By Mannix Porterfield
Never did Jay Rockefeller don the tan and green uniform of the Boy Scouts of America, but the senior West Virginia senator has an affinity for the group founded 103 years ago.
Come Friday, in Beckley, the senator plans to huddle with some Scouts and troop leaders from across the state to salute their volunteer efforts in communities.
What’s more, the Scouts will be called on to share such accounts as part of an archival project he started to mark the state’s 150th birthday.
Scouts pouring in from coast-to-coast this weekend will be engaged in a variety of community projects in southern West Virginia, down to McDowell County.
Rockefeller noted that tens of thousands of them will fan out across nine counties in what is billed as the Summit Community Service Initiative, with the state Citizens Conservation Corps acting as coordinator.
“Leave it to West Virginia to embrace, with open arms and hearts, the Boy Scouts’ call to community service,” he said.
“Public service is in our bloodstream, and something that we come to naturally in West Virginia. Our deep sense of ‘neighbor helping neighbor’ is a perfect match for the Boy Scouts’ mission and legacy as a public service organization.”
The senator’s meeting will begin at noon inside the Tamarack Conference Center.
Rockefeller said the gathering is part of his “summer of service” tour of the state to demonstrate the “neighbor to neighbor” ideal that is part of West Virginia’s makeup and has been proven by the response to the Scout-inspired concept.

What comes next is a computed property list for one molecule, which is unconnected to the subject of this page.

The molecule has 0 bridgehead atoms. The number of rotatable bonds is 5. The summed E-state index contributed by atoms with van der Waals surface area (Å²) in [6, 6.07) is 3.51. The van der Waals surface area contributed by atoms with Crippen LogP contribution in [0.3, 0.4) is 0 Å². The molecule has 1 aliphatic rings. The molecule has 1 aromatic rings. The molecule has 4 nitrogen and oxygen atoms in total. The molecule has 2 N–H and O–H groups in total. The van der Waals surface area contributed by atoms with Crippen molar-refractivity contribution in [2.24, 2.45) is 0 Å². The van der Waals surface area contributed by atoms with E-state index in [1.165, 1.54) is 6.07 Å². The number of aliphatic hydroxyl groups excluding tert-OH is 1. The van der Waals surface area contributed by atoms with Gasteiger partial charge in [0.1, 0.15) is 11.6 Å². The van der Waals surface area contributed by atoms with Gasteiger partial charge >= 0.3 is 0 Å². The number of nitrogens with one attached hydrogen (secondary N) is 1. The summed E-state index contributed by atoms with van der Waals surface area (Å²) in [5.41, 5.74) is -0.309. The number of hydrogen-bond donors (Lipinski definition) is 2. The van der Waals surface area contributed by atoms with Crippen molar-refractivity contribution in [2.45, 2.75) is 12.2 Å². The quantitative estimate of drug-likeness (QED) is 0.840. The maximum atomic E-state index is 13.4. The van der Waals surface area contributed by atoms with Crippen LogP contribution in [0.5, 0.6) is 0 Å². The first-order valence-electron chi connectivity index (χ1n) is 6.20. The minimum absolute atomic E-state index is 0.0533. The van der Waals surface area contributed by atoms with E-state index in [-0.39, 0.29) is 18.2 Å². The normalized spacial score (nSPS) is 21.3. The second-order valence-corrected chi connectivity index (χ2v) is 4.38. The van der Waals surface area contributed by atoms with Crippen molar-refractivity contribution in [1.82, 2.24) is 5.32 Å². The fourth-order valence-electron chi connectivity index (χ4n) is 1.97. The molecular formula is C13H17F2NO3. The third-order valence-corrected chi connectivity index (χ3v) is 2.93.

His first such event involved a roundtable discussion in Morgantown on student loans in which he called on youth to seek careers in public service.
In his meeting with the Scouts, the senator will call on them to share memories of their service projects.
The Boy Scouts of America was officially incorporated in 1910, inspired by a good deed that left an indelible impression left on Chicago publisher W.D. Boyce in a London visit.
Trapped in heavy fog, he was led out by a British scout who then passed up a tip, telling Boyce he was merely performing his good deed for the day. Back in America, the grateful publisher incorporated the BSA on Feb. 8, 1910. Since then, more than 110 million Americans have worn the Scouting uniform.
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